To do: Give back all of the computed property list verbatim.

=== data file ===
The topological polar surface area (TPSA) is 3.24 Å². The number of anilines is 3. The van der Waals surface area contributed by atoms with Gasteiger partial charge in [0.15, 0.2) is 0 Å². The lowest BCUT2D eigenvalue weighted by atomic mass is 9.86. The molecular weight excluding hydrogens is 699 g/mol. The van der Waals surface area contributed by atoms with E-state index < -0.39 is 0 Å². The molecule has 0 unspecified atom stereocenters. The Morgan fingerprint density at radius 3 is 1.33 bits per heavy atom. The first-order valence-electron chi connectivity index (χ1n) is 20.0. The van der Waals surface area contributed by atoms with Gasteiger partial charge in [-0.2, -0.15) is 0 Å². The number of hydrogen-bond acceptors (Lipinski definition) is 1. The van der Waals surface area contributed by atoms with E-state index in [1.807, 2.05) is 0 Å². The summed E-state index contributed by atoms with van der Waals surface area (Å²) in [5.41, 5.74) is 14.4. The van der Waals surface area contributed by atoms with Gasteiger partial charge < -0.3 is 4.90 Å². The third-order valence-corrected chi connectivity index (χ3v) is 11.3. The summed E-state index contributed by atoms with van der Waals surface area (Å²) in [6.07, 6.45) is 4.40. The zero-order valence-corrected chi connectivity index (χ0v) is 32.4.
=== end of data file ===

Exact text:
The topological polar surface area (TPSA) is 3.24 Å². The number of anilines is 3. The van der Waals surface area contributed by atoms with Gasteiger partial charge in [0.15, 0.2) is 0 Å². The lowest BCUT2D eigenvalue weighted by atomic mass is 9.86. The molecular weight excluding hydrogens is 699 g/mol. The van der Waals surface area contributed by atoms with E-state index < -0.39 is 0 Å². The molecule has 0 unspecified atom stereocenters. The Morgan fingerprint density at radius 3 is 1.33 bits per heavy atom. The first-order valence-electron chi connectivity index (χ1n) is 20.0. The van der Waals surface area contributed by atoms with Gasteiger partial charge in [-0.2, -0.15) is 0 Å². The number of hydrogen-bond acceptors (Lipinski definition) is 1. The van der Waals surface area contributed by atoms with E-state index in [1.807, 2.05) is 0 Å². The summed E-state index contributed by atoms with van der Waals surface area (Å²) in [5.41, 5.74) is 14.4. The van der Waals surface area contributed by atoms with Gasteiger partial charge < -0.3 is 4.90 Å². The third-order valence-corrected chi connectivity index (χ3v) is 11.3. The summed E-state index contributed by atoms with van der Waals surface area (Å²) in [6.07, 6.45) is 4.40. The zero-order valence-corrected chi connectivity index (χ0v) is 32.4.